KAP in the media this week
KAP in the media this week
Read about Katter’s Australian Party’s media mentions and moments from this week, including from radio, newspaper and more.
Katter’s Australian Party
28 Sep 2018 • Courier Mail, Brisbane (Edition Changes)
by Steven Wardill Jack Mckay
PREMIER Annastacia Palaszczuk faces being punished by State Parliament – or could even be referred for consideration of criminal prosecution – over allegations that she threatened Katter’s Australian Party MPs. Queensland’s corruption watchdog yesterday warned there was “prima facie” evidence that Ms Palaszczuk breached t he Criminal Code and urged she be stripped of the power to decide MP perks. The extraordinary findings by the Crime and Corruption Commission come after Ms Palaszczuk tore up KAP’s special staffing deal when the party refused to bow to her demands to denounce bigoted comments made by Senate recruit Fraser Anning. Senior legal figures said there was a “real prospect” Ms Palaszczuk had stumbled into a broad section of the Criminal Code against interfering with the duty of an MP and queried why the CCC did not pursue its own prosecution. Ms Palaszczuk dismissed t he matter shortly after the CCC finding but the Government was yesterday locked in discussion about how to handle the damaging saga. “In the heat of Question Time, people make comments and that’s the argy-bargy of Parliament,” she said. The Opposition and KAP both demanded parliamentary investigations and for Ms Palaszczuk to stand down during the deliberations. Opposition Deputy Leader Tim Mander called for a bipartisan select committee with equal government and non-government members to investigate her.
28 Sep 2018 • Townsville Bulletin, Townsville QLD (Letters)
BUSH pubs are indeed the focal point of small rural communities. I believe Katter’s Australian Party have got it right in their push to reduce licence fees to encourage these establishments to stay in business while the communities they service are suffering with drought, poor farm gate returns, and the consequential exodus of the local population to the cities in search of employment (TB, 25/9). Take, for example, the community of Isisford. On a recent 7000km trip out west I passed through this once thriving sheep country town – add an extended drought and low prices and the community started to die. Last year it was the turn of Clancy’s Overflow Hotel to be abandoned, leaving the Post Office Hotel hanging on by relying on their caravan park and the occasional “nomad” to survive. Even over the New South Wales border there are the same problems, Coonamble, a once bustling country town, has pubs up for sale at $170,000 including four motel units – cheaper than a Townsville unit. KAP may not have the complete answer but every little bit helps.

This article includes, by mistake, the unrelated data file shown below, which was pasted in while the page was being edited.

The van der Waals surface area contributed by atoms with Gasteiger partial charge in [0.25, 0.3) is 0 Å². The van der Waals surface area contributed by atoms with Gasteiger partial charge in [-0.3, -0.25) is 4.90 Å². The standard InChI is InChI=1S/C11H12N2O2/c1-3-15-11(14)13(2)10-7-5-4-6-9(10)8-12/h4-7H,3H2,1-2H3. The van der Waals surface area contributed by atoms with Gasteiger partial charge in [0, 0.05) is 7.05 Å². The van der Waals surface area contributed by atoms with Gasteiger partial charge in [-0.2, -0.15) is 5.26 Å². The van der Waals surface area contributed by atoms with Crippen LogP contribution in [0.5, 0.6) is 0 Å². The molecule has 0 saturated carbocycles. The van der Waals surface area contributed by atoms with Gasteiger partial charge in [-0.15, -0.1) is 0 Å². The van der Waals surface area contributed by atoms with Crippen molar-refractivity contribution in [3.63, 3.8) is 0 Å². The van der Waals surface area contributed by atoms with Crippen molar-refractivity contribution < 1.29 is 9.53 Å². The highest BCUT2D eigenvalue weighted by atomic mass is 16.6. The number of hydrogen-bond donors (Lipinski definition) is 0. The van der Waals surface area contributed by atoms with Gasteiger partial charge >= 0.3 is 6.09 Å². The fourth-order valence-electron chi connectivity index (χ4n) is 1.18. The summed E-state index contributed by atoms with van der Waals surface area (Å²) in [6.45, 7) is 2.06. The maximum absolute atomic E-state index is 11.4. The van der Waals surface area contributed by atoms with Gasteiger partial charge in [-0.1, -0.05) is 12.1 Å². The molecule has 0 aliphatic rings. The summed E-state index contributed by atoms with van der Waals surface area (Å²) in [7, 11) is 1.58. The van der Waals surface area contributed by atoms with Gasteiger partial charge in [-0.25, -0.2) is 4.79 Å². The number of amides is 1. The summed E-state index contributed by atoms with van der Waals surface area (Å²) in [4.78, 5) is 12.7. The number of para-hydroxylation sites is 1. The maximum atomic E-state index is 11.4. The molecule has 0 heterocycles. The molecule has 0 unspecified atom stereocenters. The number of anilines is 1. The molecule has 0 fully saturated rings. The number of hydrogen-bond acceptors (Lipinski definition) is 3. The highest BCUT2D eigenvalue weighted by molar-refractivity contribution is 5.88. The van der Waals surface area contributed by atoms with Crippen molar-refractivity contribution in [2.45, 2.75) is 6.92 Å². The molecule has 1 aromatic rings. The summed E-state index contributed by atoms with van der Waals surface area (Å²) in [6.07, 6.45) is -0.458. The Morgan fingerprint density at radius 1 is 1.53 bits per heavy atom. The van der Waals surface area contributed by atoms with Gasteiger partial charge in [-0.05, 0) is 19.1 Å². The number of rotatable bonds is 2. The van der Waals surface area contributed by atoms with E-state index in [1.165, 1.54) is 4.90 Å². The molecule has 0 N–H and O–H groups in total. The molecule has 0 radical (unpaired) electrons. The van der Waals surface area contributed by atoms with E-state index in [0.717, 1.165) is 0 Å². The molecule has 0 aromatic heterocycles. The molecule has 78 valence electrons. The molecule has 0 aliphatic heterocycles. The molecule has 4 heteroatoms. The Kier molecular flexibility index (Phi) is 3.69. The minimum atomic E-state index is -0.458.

Bob Katter – Federal Member for Kennedy
24 Sep 2018 • Cairns Post, Cairns (General News)
by Danaella Wivell
BILLY Slater not playing in the NRL grand final would be “the greatest tragedy” according to Bob Katter. “We want to take dangerous play out of the game, but this wasn’t bloody dangerous play,” he said. “There will be outrage across the Far North if Billy does not play the grand final.
24 Sep 2018 • Townsville Bulletin, Townsville QLD (General News)
by Chris Lees